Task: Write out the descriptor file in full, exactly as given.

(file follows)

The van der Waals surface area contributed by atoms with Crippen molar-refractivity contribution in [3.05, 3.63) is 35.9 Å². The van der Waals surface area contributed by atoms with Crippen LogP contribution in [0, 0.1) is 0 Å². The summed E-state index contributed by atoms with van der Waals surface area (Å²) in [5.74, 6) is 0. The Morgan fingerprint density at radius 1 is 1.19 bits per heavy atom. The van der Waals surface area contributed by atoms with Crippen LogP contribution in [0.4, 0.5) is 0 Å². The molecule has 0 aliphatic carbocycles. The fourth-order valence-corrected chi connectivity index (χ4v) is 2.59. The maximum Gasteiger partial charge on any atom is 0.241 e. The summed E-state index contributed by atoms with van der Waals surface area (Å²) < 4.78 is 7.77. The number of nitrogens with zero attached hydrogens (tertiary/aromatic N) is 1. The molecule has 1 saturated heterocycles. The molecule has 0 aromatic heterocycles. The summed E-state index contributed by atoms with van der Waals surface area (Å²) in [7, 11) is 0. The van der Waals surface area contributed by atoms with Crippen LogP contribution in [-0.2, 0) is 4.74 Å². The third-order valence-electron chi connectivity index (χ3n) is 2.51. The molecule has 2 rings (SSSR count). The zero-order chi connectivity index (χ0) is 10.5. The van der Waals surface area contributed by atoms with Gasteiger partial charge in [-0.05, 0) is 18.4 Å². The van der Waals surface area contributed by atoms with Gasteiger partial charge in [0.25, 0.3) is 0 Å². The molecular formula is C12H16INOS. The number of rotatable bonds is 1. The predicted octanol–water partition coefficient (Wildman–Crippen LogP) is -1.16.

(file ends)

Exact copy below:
The van der Waals surface area contributed by atoms with Crippen molar-refractivity contribution in [3.05, 3.63) is 35.9 Å². The van der Waals surface area contributed by atoms with Crippen LogP contribution in [0, 0.1) is 0 Å². The summed E-state index contributed by atoms with van der Waals surface area (Å²) in [5.74, 6) is 0. The Morgan fingerprint density at radius 1 is 1.19 bits per heavy atom. The van der Waals surface area contributed by atoms with Crippen LogP contribution in [0.4, 0.5) is 0 Å². The molecule has 0 aliphatic carbocycles. The fourth-order valence-corrected chi connectivity index (χ4v) is 2.59. The maximum Gasteiger partial charge on any atom is 0.241 e. The summed E-state index contributed by atoms with van der Waals surface area (Å²) < 4.78 is 7.77. The number of nitrogens with zero attached hydrogens (tertiary/aromatic N) is 1. The molecule has 1 saturated heterocycles. The molecule has 0 aromatic heterocycles. The summed E-state index contributed by atoms with van der Waals surface area (Å²) in [7, 11) is 0. The van der Waals surface area contributed by atoms with Crippen LogP contribution in [-0.2, 0) is 4.74 Å². The third-order valence-electron chi connectivity index (χ3n) is 2.51. The molecule has 2 rings (SSSR count). The zero-order chi connectivity index (χ0) is 10.5. The van der Waals surface area contributed by atoms with Gasteiger partial charge in [-0.05, 0) is 18.4 Å². The van der Waals surface area contributed by atoms with Gasteiger partial charge in [0.25, 0.3) is 0 Å². The molecular formula is C12H16INOS. The number of rotatable bonds is 1. The predicted octanol–water partition coefficient (Wildman–Crippen LogP) is -1.16.